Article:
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Utah State University is vowing to improve its relationship with local law enforcement after four women told Logan police they were sexually assaulted by the same student in 2015.

This was one of several recommendations made at the conclusion of an internal investigation by the university into its sexual assault policies and allegations first reported by The Salt Lake Tribune in July.

The inquiry also found that USU officials did not discourage victims from reporting or hide any evidence of wrongdoing by the school, and that athletes did not receive preferential treatment, according to a statement on the school's website.

In 2015, four women — who did not know one another — separately went to Logan police and made official reports naming Torrey Green, a former USU linebacker, as their attacker. Three of those women were students and told The Tribune they also informed the school.

USU's recommendations, released Wednesday, did not address the allegations of the three students specifically, and it's still unclear whether the university fully investigated the allegations against Green.

Under Title IX, a federal law that bars sex discrimination, higher education institutions have an obligation to swiftly respond to and resolve complaints of sexual assault. Citing federal privacy laws, USU denied a records request for communication between police and university coaches and officials that mention Green. The Tribune has appealed that decision to the State Records Committee, which has set a hearing for Oct. 13.

Green played all 13 games during the 2015 season, was able to graduate and remained on campus through spring 2016. No charges were filed, but Cache County prosecutors began re-evaluating the cases in July.

The three women who reported to USU say the school did not contact them for the inquiry.

Steven Healy, co-founder of Margolis Healy, a company that manages high-profile higher education cases that often deal with Title IX compliance, said students should be involved in discussions about potential policy changes — especially those who prompted the inquiry.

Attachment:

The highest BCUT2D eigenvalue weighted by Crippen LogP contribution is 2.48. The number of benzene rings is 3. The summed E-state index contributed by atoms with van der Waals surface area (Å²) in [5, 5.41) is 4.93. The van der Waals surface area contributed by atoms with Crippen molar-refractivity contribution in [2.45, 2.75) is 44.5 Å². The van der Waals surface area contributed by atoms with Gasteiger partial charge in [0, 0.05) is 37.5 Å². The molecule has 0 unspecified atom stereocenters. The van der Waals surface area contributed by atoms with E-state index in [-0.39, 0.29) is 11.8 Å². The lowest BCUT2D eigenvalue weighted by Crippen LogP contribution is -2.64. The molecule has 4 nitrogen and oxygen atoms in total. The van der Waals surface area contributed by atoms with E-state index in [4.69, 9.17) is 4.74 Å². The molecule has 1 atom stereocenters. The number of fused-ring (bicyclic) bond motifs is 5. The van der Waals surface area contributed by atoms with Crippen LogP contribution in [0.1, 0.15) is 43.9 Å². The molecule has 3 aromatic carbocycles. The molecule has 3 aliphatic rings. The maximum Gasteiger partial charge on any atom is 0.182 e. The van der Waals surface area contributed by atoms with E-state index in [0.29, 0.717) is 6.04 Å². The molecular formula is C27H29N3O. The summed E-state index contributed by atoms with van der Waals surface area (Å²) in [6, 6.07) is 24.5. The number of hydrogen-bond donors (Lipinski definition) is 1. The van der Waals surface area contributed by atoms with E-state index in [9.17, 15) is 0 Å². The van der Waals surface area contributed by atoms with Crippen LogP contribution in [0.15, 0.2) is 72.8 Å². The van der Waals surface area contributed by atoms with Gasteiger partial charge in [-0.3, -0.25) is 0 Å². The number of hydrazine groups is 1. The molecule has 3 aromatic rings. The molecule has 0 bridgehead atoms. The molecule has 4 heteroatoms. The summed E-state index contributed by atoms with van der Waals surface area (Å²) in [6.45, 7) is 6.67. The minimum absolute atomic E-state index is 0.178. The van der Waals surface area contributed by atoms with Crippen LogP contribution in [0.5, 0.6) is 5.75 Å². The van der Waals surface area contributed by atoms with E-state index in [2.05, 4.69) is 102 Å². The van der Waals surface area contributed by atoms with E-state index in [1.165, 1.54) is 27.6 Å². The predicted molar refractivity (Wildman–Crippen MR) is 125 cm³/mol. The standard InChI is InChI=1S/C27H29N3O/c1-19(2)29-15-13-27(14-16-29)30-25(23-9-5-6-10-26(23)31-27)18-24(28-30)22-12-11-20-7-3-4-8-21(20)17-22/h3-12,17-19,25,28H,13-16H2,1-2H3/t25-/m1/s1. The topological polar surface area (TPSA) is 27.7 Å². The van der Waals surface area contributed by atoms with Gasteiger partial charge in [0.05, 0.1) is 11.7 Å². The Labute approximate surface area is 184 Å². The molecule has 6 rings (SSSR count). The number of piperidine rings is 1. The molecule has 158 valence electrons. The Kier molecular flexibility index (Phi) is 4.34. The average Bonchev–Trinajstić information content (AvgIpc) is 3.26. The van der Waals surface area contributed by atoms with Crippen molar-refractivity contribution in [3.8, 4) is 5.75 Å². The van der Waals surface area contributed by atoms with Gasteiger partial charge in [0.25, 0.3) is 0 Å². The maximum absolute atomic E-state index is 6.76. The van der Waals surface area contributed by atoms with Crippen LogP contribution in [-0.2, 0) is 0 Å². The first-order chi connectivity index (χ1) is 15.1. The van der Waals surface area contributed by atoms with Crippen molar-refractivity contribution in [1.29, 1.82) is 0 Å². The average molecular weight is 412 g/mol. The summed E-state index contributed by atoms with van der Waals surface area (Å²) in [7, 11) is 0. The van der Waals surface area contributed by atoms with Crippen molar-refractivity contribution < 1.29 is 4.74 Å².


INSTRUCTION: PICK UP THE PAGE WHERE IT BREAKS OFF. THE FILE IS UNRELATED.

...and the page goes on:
"If an investigation into how the institution handles a complaint of sexual harassment is conducted, the students that are involved in it have to be interviewed," he said. "I can't imagine how they wouldn't be."

USU spokesman Tim Vitale would not say why no one spoke to the three women, but said students have been involved in the school's broader review of its sexual assault policies. He added that students will continue to be involved as the school moves forward with these recommendations.

The university began its investigation in July, led by in-house counsel Mica McKinney. Vitale said McKinney spoke with all university staff involved, and added that they "looked closely at all the information we had available, including at allegations listed in the media."

Healy said an internal investigation isn't the wrong move, but it certainly bucks the trend of hiring outside consultants to look into allegations of sexual assault.

With an outside investigation, "on the surface you probably get more objectivity and you probably have more subject-matter expertise because you're hiring someone who does this for a living," Healy said. "And then, for the most part, you avoid the potential for a conflict of interest."

Vitale said Wednesday that McKinney "has received specific legal training about Title IX processes."

He added that the university opted to do an internal investigation so the review would be completed quickly and the school could "begin making additional changes immediately."

School officials might bring in "outside expertise" as they move forward with the planned changes, Vitale added.

The sexual assault allegations against Green are not the first high-profile accusations Utah State has dealt with in recent years. Charges were filed last year against two different men at two different Utah State fraternities. Both men received jail sentences and the fraternities, Pi Kappa Alpha and Sigma Chi, were sanctioned.

According to the Wednesday news release, the school will be communicating better with law enforcement and plans to ensure employees follow mandatory reporting responsibilities.

A committee also will be created to make sure investigation and adjudication processes, faculty and staff training, student education and efforts to prevent sexual assault are implemented.

The recommendations also include better linking of records among offices such as Title IX, housing and student conduct, as well as providing an online sexual misconduct reporting option. Additionally, the school will work on a standardized process for anonymous sexual misconduct reports: where they are recorded, who responds and how they're received.